Image of a person in scrubs standing next to a cadaver draped in a sheet

5 Tips for Your First Study in a Necropsy Lab

Why Use Cadavers?

The study of human anatomy using cadavers dates back to roughly 300 BC, when the Greek physician Herophilus started to use dissection to understand human anatomy. Since then, cadavers have served as a major aid to education and research. For medical students learning anatomy and surgeons perfecting their instrument techniques, cadavers provide physical training materials. What’s more, human cadaver tissue can be used to gain important information about product development and use on human tissue before the device is used in clinical settings. Read more

The Unique Insights of Home Visits

At Design Science, our research most often focuses on the environments of medical professionals—ORs, cath labs, clinics. Yet some of the most rewarding research I have conducted here has involved visiting patients’ homes. Accompanied by a videographer, I’ve traveled past cornfields and baseball diamonds to meet families that are coping with serious conditions and investigate how they are wielding the medical tools and technologies they need to lead fuller and more independent lives. Read more

Getting to the Root

Human behavior can be hard to predict and even harder to explain. Study participants will often manage to do similar things in different ways, and they’ll rarely work with the same tools with equal proficiency.

What seems chance, or random, for one participant may be choice, or regular, for another. But the difference between chance and choice is critical when evaluating medical devices. Read more

A Guide to Trainings

As a recent addition to the Design Science team, I know that there is a steep learning curve when it comes to the specific tools and skills needed for usability testing. There’s a lot to learn, from the nuances of interview styles and follow-up questioning to the requirements of study documentation and reporting. Thankfully, an effective training program can make all the difference when navigating this curve.

What makes a good training program? How do you prepare for one? Are all trainings created equal? Read more

Illustration with Eyeo logo

Design Science Attends Eyeo Festival 2016

How can experiencing information be poetic? What tools are at the forefront of data visualization? Should (ro)bots be designed more like C3PO or Iron Man? Read more

Design Science attends NAB Show’s Post Production World Conference

Video is at the core of Design Science’s work. It documents our studies, drives our analysis, and forms a crucial part of our deliverables. For our videographers, staying on the cutting edge of industry trends keeps our footage off the cutting room floor. Read more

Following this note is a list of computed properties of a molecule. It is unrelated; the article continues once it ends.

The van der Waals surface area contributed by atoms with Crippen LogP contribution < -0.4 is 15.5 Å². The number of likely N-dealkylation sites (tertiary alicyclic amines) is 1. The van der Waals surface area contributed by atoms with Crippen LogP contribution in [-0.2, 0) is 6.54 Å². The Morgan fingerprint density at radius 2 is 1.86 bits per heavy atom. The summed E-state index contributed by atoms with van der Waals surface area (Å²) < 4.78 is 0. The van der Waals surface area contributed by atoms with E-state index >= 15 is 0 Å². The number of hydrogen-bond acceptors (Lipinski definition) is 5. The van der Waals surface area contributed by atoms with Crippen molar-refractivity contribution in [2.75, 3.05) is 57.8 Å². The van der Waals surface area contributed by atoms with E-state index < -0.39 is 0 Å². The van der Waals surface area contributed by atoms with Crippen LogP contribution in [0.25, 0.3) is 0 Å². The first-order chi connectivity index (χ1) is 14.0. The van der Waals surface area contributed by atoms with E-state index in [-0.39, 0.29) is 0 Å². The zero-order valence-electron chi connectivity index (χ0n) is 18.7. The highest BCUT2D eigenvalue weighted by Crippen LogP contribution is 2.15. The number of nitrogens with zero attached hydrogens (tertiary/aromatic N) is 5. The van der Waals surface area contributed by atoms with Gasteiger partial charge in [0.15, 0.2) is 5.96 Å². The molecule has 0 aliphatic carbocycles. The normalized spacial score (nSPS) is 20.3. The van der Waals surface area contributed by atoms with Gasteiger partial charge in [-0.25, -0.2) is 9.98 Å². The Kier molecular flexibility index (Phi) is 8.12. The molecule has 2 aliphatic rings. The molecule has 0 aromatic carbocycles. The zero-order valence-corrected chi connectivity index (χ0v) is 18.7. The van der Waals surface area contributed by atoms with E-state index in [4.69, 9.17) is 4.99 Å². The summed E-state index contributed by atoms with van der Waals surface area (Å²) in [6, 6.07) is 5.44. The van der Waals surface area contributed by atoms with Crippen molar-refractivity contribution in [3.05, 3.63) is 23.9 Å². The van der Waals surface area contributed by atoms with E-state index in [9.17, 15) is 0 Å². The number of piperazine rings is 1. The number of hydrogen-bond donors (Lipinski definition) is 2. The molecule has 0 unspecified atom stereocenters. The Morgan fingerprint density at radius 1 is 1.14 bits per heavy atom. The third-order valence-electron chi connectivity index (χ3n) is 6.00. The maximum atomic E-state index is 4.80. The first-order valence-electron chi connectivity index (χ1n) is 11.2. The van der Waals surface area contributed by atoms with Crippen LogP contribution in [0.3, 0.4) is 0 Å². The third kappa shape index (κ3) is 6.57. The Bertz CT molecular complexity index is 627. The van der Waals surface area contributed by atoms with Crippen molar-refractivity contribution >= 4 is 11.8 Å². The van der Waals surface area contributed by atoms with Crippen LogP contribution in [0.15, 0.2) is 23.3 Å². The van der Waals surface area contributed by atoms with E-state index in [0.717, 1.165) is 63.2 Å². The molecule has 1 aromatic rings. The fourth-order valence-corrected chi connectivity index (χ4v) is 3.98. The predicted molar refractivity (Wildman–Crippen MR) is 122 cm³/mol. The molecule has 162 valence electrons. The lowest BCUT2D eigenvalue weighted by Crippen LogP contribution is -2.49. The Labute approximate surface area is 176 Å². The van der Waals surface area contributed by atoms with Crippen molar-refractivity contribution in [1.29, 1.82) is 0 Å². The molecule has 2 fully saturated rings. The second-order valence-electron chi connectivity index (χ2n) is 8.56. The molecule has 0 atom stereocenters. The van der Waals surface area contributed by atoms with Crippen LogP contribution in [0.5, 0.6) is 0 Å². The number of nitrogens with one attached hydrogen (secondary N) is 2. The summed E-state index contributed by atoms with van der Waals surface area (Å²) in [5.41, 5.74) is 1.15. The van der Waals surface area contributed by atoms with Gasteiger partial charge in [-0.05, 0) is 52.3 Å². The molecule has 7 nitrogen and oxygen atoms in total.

Innovation for all – European Innovation Workshops in Inclusive Design

Innovation for all – European Innovation Workshops in Inclusive Design

On May 12th and 13th, 2016, Principal Steve Wilcox attended the fifth Innovation for all – European Innovation Workshops in Inclusive Design, held at the Norwegian Centre for Design and Architecture (DOGA) in Oslo, Norway. Read more

Design Science Attends 2016 HFES Symposium: Shaping the Future

The recent HFES Symposium in San Diego brought together human factors’ professionals from across the globe to discuss the future of the field. In line with the theme of this year’s conference—Shaping the Future—attendees presented on new lines of research, applications of technology, and opportunities to enhance the safety of medical devices and health care practices. Read more

Image of plane flying over globe

Testing Abroad: Lessons from the Field

Conducting usability studies abroad is an exciting opportunity for researchers. For those who get to travel to new places, you get to see another part of the world, eat new foods, and learn new customs. There are many resources available with tips and suggestions on how to plan an international trip—but planning a vacation abroad and planning a usability study abroad are two different things. Read more

Human Factors and Ergonomics in Healthcare: Shaping the Future

HFES Presentation: Improving IFUs with Eye Tracking, Human Factors, and Design

Are you attending the 2016 International Symposium on Human Factors and Ergonomics in Health Care: Shaping the Future? If so, be sure to check out our presentation on how to improve your Instructions for Use (IFUs). Peter Sneeringer, Director of Human Factors, and Lindsay Carrabine, Design Director, will provide their first-hand perspectives on how to optimize the IFU creation process. Read more